Sat Bir Singh Khalsa, Ph.D.

[Kundalini] is a style with a strong emphasis on self-development and growth, and that is particularly good for those dealing with anxiety and stress.

— Sat Bir Singh Khalsa, Ph.D.

"Anxiety and stress are considered to be mental health concerns, but there are strong physical symptoms as well, and approaching it with a physical practice can address those," says Khalsa.

Get Your Yoga On

Although the recent study highlighted Kundalini, other types of yoga have been studied before and found to have benefits when it comes to emotional wellbeing.

In other recent research, published in the British Journal of Sports Medicine, researchers did a meta-analysis of 13 studies on yoga that included 632 total participants who had diagnoses that included depression, schizophrenia, anxiety, alcohol dependence, bipolar, and post-traumatic stress. They found that the higher the frequency of yoga sessions per week, the greater the reduction in depressive symptoms.

"The key take-home message is that yoga can be a helpful part of treatment, as it can have a significant effect on mental health," said lead author Jacinta Brinsley, Ph.D. (c) at the University of South Australia, and also a registered yoga teacher and exercise physiologist.

She says that given the breadth of yoga styles, it's helpful for those with emotional and mental health challenges to try different styles to see what the best fit might be. For example, you might find you prefer a fast-moving power yoga class over a slower-moving restorative class that has longer holds in each pose.

Jacinta Brinsley, Ph.D.

With its combination of mindfulness and movement, yoga is unique. You cultivate a greater sense of awareness and calm, and that can provide benefits for anybody.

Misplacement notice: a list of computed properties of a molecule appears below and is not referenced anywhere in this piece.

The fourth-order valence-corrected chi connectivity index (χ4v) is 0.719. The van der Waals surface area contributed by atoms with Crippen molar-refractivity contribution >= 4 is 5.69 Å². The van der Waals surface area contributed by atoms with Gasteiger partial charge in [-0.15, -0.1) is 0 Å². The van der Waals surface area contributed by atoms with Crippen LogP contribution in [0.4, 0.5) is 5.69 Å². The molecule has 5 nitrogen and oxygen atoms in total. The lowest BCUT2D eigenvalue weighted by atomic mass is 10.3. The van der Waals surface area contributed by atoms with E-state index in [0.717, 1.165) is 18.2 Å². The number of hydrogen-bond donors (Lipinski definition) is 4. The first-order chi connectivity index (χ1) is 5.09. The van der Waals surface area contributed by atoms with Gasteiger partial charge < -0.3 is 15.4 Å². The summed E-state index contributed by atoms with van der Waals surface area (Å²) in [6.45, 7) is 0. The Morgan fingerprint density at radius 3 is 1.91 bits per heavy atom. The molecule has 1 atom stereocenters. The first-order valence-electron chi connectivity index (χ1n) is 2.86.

— Jacinta Brinsley, Ph.D.

Although the review included only participants with diagnosed mental health conditions, Brinsley said the results would likely be similar for anyone struggling with stress and anxiety.

"With its combination of mindfulness and movement, yoga is unique," she says. "You cultivate a greater sense of awareness and calm, and that can provide benefits for anybody."

2 Sources
Verywell Mind uses only high-quality sources, including peer-reviewed studies, to support the facts within our articles. Read our editorial process to learn more about how we fact-check and keep our content accurate, reliable, and trustworthy.
  1. Simon NM, Hofmann SG, Rosenfield D, et al. Efficacy of yoga vs cognitive behavioral therapy vs stress education for the treatment of generalized anxiety disorder: A randomized clinical trial [published online ahead of print, 2020 Aug 12]JAMA Psychiatry. 2020;10.1001/jamapsychiatry.2020.2496. doi:10.1001/jamapsychiatry.2020.2496

  2. Brinsley J, Schuch F, Lederman O et al. Effects of yoga on depressive symptoms in people with mental disorders: a systematic review and meta-analysisBr J Sports Med. 2020:bjsports-2019-101242. doi:10.1136/bjsports-2019-101242

By Elizabeth Millard
Elizabeth Millard is a freelance journalist specializing in health, wellness, fitness, and nutrition.